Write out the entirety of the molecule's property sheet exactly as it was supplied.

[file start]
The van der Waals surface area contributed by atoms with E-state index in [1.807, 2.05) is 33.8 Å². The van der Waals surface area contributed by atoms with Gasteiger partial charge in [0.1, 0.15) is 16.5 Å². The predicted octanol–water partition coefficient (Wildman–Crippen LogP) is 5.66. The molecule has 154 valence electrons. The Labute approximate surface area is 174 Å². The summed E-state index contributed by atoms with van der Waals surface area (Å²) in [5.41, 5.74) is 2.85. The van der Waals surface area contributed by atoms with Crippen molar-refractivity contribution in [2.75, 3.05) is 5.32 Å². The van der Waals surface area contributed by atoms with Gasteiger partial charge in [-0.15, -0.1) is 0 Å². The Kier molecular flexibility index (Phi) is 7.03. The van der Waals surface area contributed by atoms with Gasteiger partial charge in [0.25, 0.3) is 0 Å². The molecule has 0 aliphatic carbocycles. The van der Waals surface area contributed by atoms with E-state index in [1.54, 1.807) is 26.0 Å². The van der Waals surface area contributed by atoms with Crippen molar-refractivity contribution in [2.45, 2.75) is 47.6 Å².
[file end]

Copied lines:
The van der Waals surface area contributed by atoms with E-state index in [1.807, 2.05) is 33.8 Å². The van der Waals surface area contributed by atoms with Gasteiger partial charge in [0.1, 0.15) is 16.5 Å². The predicted octanol–water partition coefficient (Wildman–Crippen LogP) is 5.66. The molecule has 154 valence electrons. The Labute approximate surface area is 174 Å². The summed E-state index contributed by atoms with van der Waals surface area (Å²) in [5.41, 5.74) is 2.85. The van der Waals surface area contributed by atoms with Crippen molar-refractivity contribution in [2.75, 3.05) is 5.32 Å². The van der Waals surface area contributed by atoms with Gasteiger partial charge in [-0.15, -0.1) is 0 Å². The Kier molecular flexibility index (Phi) is 7.03. The van der Waals surface area contributed by atoms with Gasteiger partial charge in [0.25, 0.3) is 0 Å². The molecule has 0 aliphatic carbocycles. The van der Waals surface area contributed by atoms with E-state index in [1.54, 1.807) is 26.0 Å². The van der Waals surface area contributed by atoms with Crippen molar-refractivity contribution in [2.45, 2.75) is 47.6 Å².